Theme 4. I am internationally renowned for my work on truth and the liar paradox. My book, Replacing Truth, appeared in 2013 with Oxford University Press, and a book symposium on it was recently published. In addition, I have published nine additional papers on truth, including the central one in Philosophical Review, since 2007, with the most recent in 2021 (“Conceptual Engineering for Truth”— https://link.springer.com/article/10.1007/s11229-019-02491-4).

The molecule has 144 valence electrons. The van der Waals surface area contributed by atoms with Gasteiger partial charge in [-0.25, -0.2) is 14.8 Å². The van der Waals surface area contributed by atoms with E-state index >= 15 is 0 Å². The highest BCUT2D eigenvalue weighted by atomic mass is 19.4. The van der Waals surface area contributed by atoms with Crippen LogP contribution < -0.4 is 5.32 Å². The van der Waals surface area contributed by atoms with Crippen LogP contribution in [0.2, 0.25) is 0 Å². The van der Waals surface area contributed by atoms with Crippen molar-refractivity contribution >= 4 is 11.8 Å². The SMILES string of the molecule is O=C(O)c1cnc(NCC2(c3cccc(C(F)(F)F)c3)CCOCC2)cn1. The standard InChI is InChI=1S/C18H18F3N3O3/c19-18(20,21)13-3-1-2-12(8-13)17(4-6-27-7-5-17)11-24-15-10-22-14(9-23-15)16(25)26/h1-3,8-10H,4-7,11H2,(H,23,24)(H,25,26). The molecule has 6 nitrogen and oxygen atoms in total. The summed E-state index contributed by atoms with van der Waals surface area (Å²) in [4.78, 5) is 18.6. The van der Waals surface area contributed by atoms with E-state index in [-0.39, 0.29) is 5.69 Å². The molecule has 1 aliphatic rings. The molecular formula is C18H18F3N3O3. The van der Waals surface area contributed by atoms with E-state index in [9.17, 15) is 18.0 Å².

Theme 5. I also work on philosophy of science, most significantly on measurement theory and scientific change. Measurement theory is the study of how mathematics applies to the natural world in science. In a paper, “On the Indeterminacy of the Meter,” (Synthese, 2017) I use measurement theory to show that if there is a minimal length (e.g., Planck length), then there is only about a 1 in 21 million chance that ‘meter’ is determinate. Measurement theory plays a crucial role in my theory of metrological naturalism (introduced in Replacing Truth), which is a general philosophical methodology; I suggest that a philosophical theory of some concept X ought to be cast as a measurement system for X. Measurement systems are the basis for the scientific study of measurement, as in measurement theory and metrology. A recent paper, “Philosophy as the Study of Defective Concepts,” explores this theme.